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Mr. Touhig: The Ministry of Defence recently issued a revised policy to the armed forces which set them challenging targets to address the literacy and numeracy needs of their personnel. The policy makes clear that achievement must be evidenced by the gaining of a nationally recognised qualification and all support must work towards this end. Work is continuing to examine how the policy can be extended to meet the needs of the MOD civil service but meanwhile is being promoted through online advice and its network of learning and development advisers.
The MOD continue to support the gaining of qualifications by making testing opportunities as easily available as possible. Personnel are able to access national tests readily at many of the Department's network of electronic learning centres, within UK and in overseas garrisons.
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Mr. Touhig: Applications for World War II medals are currently being processed within 12 months of receipt. However, applications for the terminally ill and veterans who are over 90 years of age are given priority and processed immediately. Towards the end of this calendar year, by which time the bulk of Suez Canal Zone Medal applications will have been assessed, more resources will become available to meet the continuing demand for World War II medals.
Harry Cohen: To ask the Secretary of State for Defence what the current situation is with regard to the sale of patrol boats by British Aerospace to Brunei; to what extent the UK Government underwrote the deal; whether the Government played a part in resolving the dispute over the deal; whether a cost to the Government have been incurred; and if he will make a statement. 
Mr. Ingram: This is a matter for the parties to the contract, BAE Systems and the Government of Brunei. The United Kingdom Government have been encouraging the parties to reach agreement, but it would be inappropriate to comment on the progress of the discussions. For commercial reasons, it is the Government's practice not to comment on whether it has underwritten any such contract. The Royal Navy, with the agreement of both parties, last year undertook an independent study of the progress of the programme. The costs of the short study were met by the Ministry of Defence.
John Smith: To ask the Secretary of State for Defence how many RAF personnel have been transferred in 2005 from front line squadrons to work in the Harrier Maintenance Facility on the Joint Upgrade and Maintenance Programme; and how many volunteered to do so.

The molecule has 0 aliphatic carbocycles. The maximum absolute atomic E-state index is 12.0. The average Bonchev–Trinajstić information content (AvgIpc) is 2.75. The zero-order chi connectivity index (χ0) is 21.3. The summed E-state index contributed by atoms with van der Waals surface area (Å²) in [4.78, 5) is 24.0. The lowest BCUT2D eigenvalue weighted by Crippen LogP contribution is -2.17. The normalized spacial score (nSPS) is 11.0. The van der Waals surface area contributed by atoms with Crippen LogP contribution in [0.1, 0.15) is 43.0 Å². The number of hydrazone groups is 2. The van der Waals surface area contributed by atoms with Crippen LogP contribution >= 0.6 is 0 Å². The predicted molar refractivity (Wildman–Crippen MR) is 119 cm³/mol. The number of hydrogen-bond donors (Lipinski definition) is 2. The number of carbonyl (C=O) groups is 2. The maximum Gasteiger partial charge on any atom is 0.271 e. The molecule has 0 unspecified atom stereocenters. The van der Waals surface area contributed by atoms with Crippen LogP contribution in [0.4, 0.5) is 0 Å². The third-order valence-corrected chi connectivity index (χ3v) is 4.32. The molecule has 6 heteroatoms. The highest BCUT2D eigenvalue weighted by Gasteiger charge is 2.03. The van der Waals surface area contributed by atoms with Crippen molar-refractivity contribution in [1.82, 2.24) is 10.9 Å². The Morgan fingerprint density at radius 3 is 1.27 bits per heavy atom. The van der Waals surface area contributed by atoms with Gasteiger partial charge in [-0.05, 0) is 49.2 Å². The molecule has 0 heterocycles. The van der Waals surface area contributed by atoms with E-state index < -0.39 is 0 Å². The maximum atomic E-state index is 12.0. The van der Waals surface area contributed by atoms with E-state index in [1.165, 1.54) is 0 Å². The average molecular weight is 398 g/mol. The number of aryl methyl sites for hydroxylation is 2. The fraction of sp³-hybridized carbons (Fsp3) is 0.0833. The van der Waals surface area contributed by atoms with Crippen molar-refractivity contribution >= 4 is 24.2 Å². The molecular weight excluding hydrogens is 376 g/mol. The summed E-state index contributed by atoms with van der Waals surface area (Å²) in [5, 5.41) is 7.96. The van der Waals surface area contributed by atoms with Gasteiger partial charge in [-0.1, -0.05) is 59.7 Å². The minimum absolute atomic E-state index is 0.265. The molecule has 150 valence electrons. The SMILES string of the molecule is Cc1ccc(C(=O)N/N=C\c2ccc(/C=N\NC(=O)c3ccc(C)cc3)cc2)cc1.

Mr. Ingram: In September 2005, 34 RAF personnel were temporarily transferred from front line squadrons to work in the Harrier Maintenance Facility on the Joint Upgrade and Maintenance Programme (JUMP). On current plans, this temporary transfer will end in March 2006.
Mr. Ingram: The QinetiQ 1 balloon was a QinetiQ sponsored project and did not involve any funding from Ministry of Defence. It is an operational matter for the company; questions should be referred to the company's chief executive.
Ann Winterton: To ask the Secretary of State for Defence how many infantry Territorial Army privates have served in Iraq since March 2003; and what proportion they are of the total Territorial Army contribution. 
Mr. Touhig: Since March 2003 some 1,275 infantry Territorial Army (TA) privates have served in Iraq in an infantry role, which represents approximately 12 per cent. of the total TA contribution. This figure does not include members of the TA who have an infantry cap badge but were deployed in a non infantry role, as individual reinforcements. Information relating to these individuals could be provided only at a disproportionate cost.
Mr. Gerald Howarth: To ask the Secretary of State for Defence what his latest estimate is of the cost of the (a) Swan Hunter-built vessels and (b) BAE Systems-built vessels which form part of the Landing Ships Dock (Auxiliary) project. 
Mr. Ingram: The current contract values for the costs associated with the build of the Swan Hunter vessels is £236 million and £176 million for the BAE Systems vessels. The Swan Hunter contract includes £62 million for the provision of Lead Yard Equipment and Services in support of the construction of the two BAE Systems ships, and £11 million for initial spares provisioning for all four ships. Both companies have indicated likely cost increases to their programmes, and as these are subject to commercial discussions between the Ministry of Defence and the companies. I am unable to give further details at this time.
Mr. Laws: To ask the Chancellor of the Duchy of Lancaster how many call centres were run by his Department and its agencies in (a) 200304, (b) 200405 and (c) 200506 to date; and how many and what proportion of calls (i) were handled by an adviser, (ii) were received but abandoned and (iii) received an engaged tone. 
Mr. Peter Ainsworth: To ask the Chancellor of the Duchy of Lancaster if he will list formal consultations being sponsored by his Department and its agencies; and what the (a) commencement date and (b) deadline for responses is in each case. 
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